When you want to transfer schools, the first thing I'd do is RESEARCH!!!! You don't want to end up at another school like the one you're leaving. Read about the schools from the DOE website statistics, some schools actually have their own website (I know, gasp!) that you can peruse, insideschools.com can give you a feel for the atmosphere, and google maps street view can show you the actual building and surroundings. If you have friends or contacts, contact them and ask questions. Make a list of potential schools you want to apply to.
The second thing you should do is register with the Open Market System (it is open now! but no vacancies are listed). I do it every year, even though each year I have decided to stay at my school in the end. Some people are afraid that their principal will find out because principals can apparently view who is registered (not sure if that is true or if they can only view who applied to their school). In each year that I registered, no one at my school asked me anything, so I think they didn't know. Using the system, you can send a resume and cover letter to the schools with vacancies that you choose.
Next, you need to visit these schools and make personal contacts. If you know someone who works at a school you'd like to apply to, get invited. Either "stop by" on your way back from an "appointment" in the neighborhood or your "lunch hour" (which we all know is code word for "I called in sick so I could drop off my resume to as many schools as possible") or arrange a formal visit. Make sure your resume and cover letter are printed on nice paper and that your cover letter is specific to each school. Some people are shy about dropping off resumes. My advice is to ASK TO SEE THE PRINCIPAL. If the secretary says "I can take it," thank him/her and ask politely if the principal might be available for just a minute, you'd really like to meet him/her. It is very important to get face time. When I was first applying to schools 5 years ago, I got calls from 4 out of the 5 principals I met face-to-face. One even interviewed me on the spot.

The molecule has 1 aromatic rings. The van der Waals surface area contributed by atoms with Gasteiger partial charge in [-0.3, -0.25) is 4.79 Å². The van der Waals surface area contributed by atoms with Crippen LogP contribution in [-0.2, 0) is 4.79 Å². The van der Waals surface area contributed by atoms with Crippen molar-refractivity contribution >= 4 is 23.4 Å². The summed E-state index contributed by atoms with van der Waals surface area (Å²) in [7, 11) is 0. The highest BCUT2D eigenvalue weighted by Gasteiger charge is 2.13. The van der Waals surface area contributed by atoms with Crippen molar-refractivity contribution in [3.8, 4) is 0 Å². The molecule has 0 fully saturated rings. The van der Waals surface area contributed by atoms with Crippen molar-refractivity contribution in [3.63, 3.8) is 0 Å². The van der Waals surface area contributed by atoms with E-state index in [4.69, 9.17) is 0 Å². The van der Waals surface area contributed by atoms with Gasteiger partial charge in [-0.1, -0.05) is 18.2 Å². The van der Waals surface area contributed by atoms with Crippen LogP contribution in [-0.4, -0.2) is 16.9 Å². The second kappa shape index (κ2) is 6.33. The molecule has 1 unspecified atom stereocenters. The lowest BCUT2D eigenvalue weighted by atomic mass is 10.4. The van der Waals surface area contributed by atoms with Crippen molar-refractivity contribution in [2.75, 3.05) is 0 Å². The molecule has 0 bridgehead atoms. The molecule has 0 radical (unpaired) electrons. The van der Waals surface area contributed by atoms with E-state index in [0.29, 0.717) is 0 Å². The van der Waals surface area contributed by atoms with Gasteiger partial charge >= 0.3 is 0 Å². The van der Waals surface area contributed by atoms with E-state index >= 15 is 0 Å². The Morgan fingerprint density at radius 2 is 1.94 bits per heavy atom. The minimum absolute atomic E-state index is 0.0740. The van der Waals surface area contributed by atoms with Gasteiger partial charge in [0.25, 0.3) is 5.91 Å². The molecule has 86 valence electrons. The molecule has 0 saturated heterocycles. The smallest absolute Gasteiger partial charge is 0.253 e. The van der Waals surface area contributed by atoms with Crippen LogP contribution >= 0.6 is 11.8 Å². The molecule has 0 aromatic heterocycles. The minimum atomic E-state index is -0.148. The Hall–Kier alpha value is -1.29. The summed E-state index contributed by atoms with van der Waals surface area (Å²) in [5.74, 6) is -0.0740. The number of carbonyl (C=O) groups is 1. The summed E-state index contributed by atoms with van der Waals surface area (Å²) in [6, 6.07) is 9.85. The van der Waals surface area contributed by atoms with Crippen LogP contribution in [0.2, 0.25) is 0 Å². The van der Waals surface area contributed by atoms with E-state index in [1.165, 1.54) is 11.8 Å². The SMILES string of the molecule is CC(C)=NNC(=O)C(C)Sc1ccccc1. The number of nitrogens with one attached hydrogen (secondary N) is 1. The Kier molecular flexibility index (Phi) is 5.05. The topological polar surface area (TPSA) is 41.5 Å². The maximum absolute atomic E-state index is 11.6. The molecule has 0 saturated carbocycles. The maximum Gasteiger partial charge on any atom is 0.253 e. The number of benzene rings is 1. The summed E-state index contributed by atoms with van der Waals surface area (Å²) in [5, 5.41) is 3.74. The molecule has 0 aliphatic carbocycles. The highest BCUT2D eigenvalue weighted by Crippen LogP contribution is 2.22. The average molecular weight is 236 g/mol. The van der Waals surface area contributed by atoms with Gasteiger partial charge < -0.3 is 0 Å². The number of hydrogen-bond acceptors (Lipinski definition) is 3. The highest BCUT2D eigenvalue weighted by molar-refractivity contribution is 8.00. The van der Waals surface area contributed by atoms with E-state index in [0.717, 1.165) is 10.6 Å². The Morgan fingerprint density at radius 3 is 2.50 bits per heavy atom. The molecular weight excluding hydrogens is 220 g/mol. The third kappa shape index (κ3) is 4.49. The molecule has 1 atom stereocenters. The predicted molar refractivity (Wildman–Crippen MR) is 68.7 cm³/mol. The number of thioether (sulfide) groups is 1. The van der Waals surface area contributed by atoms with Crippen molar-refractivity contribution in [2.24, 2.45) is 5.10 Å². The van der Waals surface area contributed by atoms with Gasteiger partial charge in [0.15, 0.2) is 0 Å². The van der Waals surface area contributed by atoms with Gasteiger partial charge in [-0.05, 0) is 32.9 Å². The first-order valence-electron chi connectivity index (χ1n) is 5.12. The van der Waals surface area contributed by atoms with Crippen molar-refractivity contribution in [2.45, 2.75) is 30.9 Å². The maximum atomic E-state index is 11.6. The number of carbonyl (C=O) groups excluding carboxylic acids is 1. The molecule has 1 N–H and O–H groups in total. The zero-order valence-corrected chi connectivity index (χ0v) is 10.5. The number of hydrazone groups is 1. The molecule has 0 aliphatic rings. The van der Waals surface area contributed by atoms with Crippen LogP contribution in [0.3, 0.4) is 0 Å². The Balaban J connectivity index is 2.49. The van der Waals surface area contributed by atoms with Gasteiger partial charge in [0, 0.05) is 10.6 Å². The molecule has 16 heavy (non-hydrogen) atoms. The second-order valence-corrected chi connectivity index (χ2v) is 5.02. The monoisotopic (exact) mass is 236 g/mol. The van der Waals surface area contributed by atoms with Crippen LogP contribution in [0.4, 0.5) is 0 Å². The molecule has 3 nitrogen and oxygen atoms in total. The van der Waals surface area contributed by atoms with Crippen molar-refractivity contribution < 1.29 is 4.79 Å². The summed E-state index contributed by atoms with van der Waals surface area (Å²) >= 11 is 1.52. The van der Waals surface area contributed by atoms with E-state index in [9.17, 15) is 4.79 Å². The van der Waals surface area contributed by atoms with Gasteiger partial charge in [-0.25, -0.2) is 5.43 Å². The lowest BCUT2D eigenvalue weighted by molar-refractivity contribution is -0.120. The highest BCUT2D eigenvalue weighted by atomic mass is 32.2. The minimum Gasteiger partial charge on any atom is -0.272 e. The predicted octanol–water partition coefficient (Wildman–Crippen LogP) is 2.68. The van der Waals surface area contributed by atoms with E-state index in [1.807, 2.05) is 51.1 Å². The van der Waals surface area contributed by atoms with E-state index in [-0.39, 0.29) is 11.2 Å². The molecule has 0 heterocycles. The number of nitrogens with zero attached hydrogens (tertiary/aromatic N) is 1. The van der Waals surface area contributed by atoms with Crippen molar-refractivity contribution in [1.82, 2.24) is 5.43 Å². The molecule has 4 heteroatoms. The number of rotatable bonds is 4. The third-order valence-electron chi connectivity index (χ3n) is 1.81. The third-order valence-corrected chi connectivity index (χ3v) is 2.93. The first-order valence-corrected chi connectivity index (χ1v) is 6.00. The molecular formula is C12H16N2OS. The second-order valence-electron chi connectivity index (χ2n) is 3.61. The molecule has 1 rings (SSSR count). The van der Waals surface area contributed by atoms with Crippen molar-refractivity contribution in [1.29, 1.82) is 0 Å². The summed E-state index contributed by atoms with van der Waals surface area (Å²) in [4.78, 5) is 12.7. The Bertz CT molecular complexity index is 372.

Hopefully you will get an interview. When they ask you, "Why are you leaving your current school?", DO NOT tell the truth.... well not entirely. Don't lie either. You do not want to speak badly about your school or your administration. Think of a nicer way to say everything emphasizing what you are looking for in a new job. Say things like, "I'm really looking for a school where I can work in collaboration with my colleagues," or "I loved teaching at my school, but I'm looking for a school with a more progressive view of education," etc. or "I'm looking for a school that uses balanced literacy." Also, don't say your looking for somewhere closer to home, it makes you sound lazy. Say something like "I've lived in the community for years, and I feel a strong committment to working with the children and families in the area." I've sat on so many hiring committees where people use that question to vent about all that is wrong with the system and it does not bode well for them.
For all of you new teachers, I understand from my very talented student teacher that the hiring freeze is still in full effect. For those of you outside of the system, the hiring freeze means that New York City will not hire new teachers (teachers not already in the system) to work in public schools. They can only apply to new schools in the system (mostly charter). New teachers can use this same advice to apply to new schools or schools outside of the system. There are many districts that need your talent and energy (Yonkers, Newark, etc.). For all you veteran teachers like myself, this year might be a great year for a transfer given the freeze. You will not be competing with more energetic, more up-to-date, and cheaper-to-pay young graduates.
Good luck to you all!!!! I really hope my advice works for me too. I'm feeling hopeful the more research I do. I'm keeping an open mind and really looking for a school that has a vision and a dedication to its population of students.